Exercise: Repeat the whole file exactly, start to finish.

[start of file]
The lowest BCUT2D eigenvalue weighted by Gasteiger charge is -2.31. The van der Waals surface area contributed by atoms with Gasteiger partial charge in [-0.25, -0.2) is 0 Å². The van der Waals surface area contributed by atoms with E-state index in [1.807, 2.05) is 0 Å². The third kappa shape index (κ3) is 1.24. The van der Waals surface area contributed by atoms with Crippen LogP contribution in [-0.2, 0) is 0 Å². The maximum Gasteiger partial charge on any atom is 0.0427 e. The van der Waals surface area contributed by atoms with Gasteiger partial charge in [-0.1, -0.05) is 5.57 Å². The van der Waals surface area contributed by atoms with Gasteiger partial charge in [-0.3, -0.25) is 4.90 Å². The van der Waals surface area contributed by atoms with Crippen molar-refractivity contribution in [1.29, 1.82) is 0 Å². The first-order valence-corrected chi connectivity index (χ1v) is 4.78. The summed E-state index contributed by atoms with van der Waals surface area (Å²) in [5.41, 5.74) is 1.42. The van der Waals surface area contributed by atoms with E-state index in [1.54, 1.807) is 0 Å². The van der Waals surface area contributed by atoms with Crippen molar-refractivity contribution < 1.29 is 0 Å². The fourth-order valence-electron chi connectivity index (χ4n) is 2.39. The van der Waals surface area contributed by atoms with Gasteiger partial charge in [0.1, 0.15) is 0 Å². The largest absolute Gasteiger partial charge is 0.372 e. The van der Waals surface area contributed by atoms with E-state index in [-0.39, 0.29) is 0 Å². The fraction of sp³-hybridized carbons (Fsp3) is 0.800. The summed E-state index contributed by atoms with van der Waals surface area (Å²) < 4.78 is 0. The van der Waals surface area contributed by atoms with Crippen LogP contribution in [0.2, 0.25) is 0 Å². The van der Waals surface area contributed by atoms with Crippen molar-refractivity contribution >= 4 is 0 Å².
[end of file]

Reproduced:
The lowest BCUT2D eigenvalue weighted by Gasteiger charge is -2.31. The van der Waals surface area contributed by atoms with Gasteiger partial charge in [-0.25, -0.2) is 0 Å². The van der Waals surface area contributed by atoms with E-state index in [1.807, 2.05) is 0 Å². The third kappa shape index (κ3) is 1.24. The van der Waals surface area contributed by atoms with Crippen LogP contribution in [-0.2, 0) is 0 Å². The maximum Gasteiger partial charge on any atom is 0.0427 e. The van der Waals surface area contributed by atoms with Gasteiger partial charge in [-0.1, -0.05) is 5.57 Å². The van der Waals surface area contributed by atoms with Gasteiger partial charge in [-0.3, -0.25) is 4.90 Å². The van der Waals surface area contributed by atoms with Crippen molar-refractivity contribution in [1.29, 1.82) is 0 Å². The first-order valence-corrected chi connectivity index (χ1v) is 4.78. The summed E-state index contributed by atoms with van der Waals surface area (Å²) in [5.41, 5.74) is 1.42. The van der Waals surface area contributed by atoms with E-state index in [1.54, 1.807) is 0 Å². The van der Waals surface area contributed by atoms with Crippen molar-refractivity contribution < 1.29 is 0 Å². The fourth-order valence-electron chi connectivity index (χ4n) is 2.39. The van der Waals surface area contributed by atoms with Gasteiger partial charge in [0.1, 0.15) is 0 Å². The largest absolute Gasteiger partial charge is 0.372 e. The van der Waals surface area contributed by atoms with E-state index in [-0.39, 0.29) is 0 Å². The fraction of sp³-hybridized carbons (Fsp3) is 0.800. The summed E-state index contributed by atoms with van der Waals surface area (Å²) < 4.78 is 0. The van der Waals surface area contributed by atoms with Crippen LogP contribution in [0.2, 0.25) is 0 Å². The van der Waals surface area contributed by atoms with Crippen molar-refractivity contribution >= 4 is 0 Å².